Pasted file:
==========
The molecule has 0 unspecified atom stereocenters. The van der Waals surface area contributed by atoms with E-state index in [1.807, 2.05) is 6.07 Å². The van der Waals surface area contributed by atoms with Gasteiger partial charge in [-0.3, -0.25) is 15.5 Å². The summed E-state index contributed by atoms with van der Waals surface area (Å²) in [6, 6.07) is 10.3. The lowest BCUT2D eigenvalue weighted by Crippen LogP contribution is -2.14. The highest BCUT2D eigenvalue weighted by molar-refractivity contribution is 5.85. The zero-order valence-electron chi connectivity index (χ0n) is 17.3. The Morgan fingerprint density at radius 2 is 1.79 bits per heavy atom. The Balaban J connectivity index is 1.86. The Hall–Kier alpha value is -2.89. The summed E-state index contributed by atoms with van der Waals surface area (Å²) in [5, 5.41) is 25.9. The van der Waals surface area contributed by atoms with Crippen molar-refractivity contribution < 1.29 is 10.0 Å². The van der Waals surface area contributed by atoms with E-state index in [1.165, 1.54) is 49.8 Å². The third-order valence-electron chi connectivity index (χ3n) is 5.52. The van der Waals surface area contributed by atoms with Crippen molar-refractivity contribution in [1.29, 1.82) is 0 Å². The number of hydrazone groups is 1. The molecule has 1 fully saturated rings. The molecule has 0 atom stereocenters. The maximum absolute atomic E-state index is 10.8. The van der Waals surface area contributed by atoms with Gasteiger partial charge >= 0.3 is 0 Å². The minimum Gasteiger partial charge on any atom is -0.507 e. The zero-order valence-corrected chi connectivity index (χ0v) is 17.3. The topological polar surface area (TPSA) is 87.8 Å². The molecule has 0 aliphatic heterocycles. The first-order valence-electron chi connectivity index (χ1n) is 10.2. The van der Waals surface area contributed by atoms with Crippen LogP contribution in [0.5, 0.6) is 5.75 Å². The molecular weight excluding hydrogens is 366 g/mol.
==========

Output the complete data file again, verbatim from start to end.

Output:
The molecule has 0 unspecified atom stereocenters. The van der Waals surface area contributed by atoms with E-state index in [1.807, 2.05) is 6.07 Å². The van der Waals surface area contributed by atoms with Gasteiger partial charge in [-0.3, -0.25) is 15.5 Å². The summed E-state index contributed by atoms with van der Waals surface area (Å²) in [6, 6.07) is 10.3. The lowest BCUT2D eigenvalue weighted by Crippen LogP contribution is -2.14. The highest BCUT2D eigenvalue weighted by molar-refractivity contribution is 5.85. The zero-order valence-electron chi connectivity index (χ0n) is 17.3. The Morgan fingerprint density at radius 2 is 1.79 bits per heavy atom. The Balaban J connectivity index is 1.86. The Hall–Kier alpha value is -2.89. The summed E-state index contributed by atoms with van der Waals surface area (Å²) in [5, 5.41) is 25.9. The van der Waals surface area contributed by atoms with Crippen molar-refractivity contribution < 1.29 is 10.0 Å². The van der Waals surface area contributed by atoms with E-state index in [1.165, 1.54) is 49.8 Å². The third-order valence-electron chi connectivity index (χ3n) is 5.52. The van der Waals surface area contributed by atoms with Crippen molar-refractivity contribution in [1.29, 1.82) is 0 Å². The number of hydrazone groups is 1. The molecule has 1 fully saturated rings. The molecule has 0 atom stereocenters. The maximum absolute atomic E-state index is 10.8. The van der Waals surface area contributed by atoms with Gasteiger partial charge >= 0.3 is 0 Å². The minimum Gasteiger partial charge on any atom is -0.507 e. The zero-order valence-corrected chi connectivity index (χ0v) is 17.3. The topological polar surface area (TPSA) is 87.8 Å². The molecule has 0 aliphatic heterocycles. The first-order valence-electron chi connectivity index (χ1n) is 10.2. The van der Waals surface area contributed by atoms with Crippen LogP contribution in [0.5, 0.6) is 5.75 Å². The molecular weight excluding hydrogens is 366 g/mol.